Like all good sequels, there tends to be a gap between the first and the second, a gap some would say was simply too long.
I have, however, finally gotten round to reviewing Volume 2 of Glen Scrivener’s excellent devotional: Reading Between the Lines. Find my review below.
This is, once again, a longer version of an original review written for the Scottish Free Church Books.
Volume 2: The New Testament
Perhaps unsurprisingly, given Volume 1 took the reader through the Old Testament, Glen’s second book of short devotions takes us through the New. Once again the focus is not on daily applications to specific issues and actions but rather a consistent and helpful pointing to Christ. As Glen works through the New Testament, his time spent dwelling on the Old shines through, and his devotions helpfully weave together a picture of Scripture that points to the absolute centrality of Christ.
This consistent engagement with the whole of Scripture is really helpful for two reasons. The first is that through constantly referencing and linking the Old to the New, Glen both shows how God’s Word is wonderfully woven together around the Good News of Christ, whilst pointing away from his own writing and back to Scripture. In his introduction to the work, Glen writes (4) “if you’re pressed for time, read Scripture not Scrivener!” In producing devotions rich in Scripture, he helpfully affords us that opportunity.
From a more practical point of view, Glen’s constant engagement with both testaments serves to add variety to the structure of the studies and the interaction required. Whilst we know the Word of God is living and active (Heb 4:12), and we can so often enjoy the beauty and awesome truth of it, it’s a widely accepted truth that quiet times can be hard. We so often struggle with daily devotions, and Reading Between the Lines does its best to help with that. By varying the structure of different devotions, breaking some down into short sections for example, Glen offers a bit of variety each day. Helpfully, his use of the Old Testament serves to offer the same. Some days require a short passage to be read from both the Old and the New, others offer reflections on passages within the devotion. God’s Word is a wonderful thing, and I found these devotions helpful in reminding me of that, even when my heart didn’t want to sit and read just then!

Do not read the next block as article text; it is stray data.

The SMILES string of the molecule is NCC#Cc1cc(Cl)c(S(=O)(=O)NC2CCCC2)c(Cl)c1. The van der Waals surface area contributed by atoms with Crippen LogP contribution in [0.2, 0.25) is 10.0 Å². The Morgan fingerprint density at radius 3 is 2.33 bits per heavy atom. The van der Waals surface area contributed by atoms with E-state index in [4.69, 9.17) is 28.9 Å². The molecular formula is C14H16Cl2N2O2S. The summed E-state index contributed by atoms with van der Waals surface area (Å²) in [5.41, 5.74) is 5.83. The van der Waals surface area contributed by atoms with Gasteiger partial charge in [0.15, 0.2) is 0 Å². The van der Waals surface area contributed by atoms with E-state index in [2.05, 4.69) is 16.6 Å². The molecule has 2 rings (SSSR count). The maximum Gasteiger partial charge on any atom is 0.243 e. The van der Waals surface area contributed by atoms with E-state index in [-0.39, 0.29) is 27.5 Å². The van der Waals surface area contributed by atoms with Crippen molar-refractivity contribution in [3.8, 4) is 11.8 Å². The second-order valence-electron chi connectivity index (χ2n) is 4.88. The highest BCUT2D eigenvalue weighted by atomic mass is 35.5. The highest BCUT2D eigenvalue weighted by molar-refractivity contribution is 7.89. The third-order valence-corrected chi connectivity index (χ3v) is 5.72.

The variety with which Glen approaches Scripture is matched only with with his love of pictures. An evangelist by trade, Glen tells short stories, paints quick pictures, and offers helpful anecdotes. Our American friends may struggle with his affinity for cricketing metaphors, but such pictures help the reader thoughtfully engage with passages of Scripture that may seem alien or odd, or that we may think we already know so well.
I enjoyed Volume Two as much as the first, and would encourage those who are struggling in their quiet times, and those who simply want to decide what notes to use next, to give it a go. Each study is short, and wonderfully clear. As I said above, Glen doesn’t try to produce a legalistic application for us to implement every day, but rather he seeks to point us back to Jesus. His aim, for me, was wonderfully summed up at the close of a devotion on 2 Corinthians 3. Glen writes (413) “If you want deep and abiding change in the Christian life, don’t gaze at yourself. Don’t gaze at the law. Don’t even gaze at the spirit of the law. Gaze at Christ himself.”
Not everyone enjoys Bible reading notes, not everyone will enjoy the style with which Glen writes. But in times such as these, it is so crucial that we are setting aside time on a daily basis to be learning from and resting in our Heavenly Father. So if you do want to start your day by gazing at your Saviour, and you’d value some simple, short devotions to help you do that, then it may well be worth giving Reading Between the Lines a go.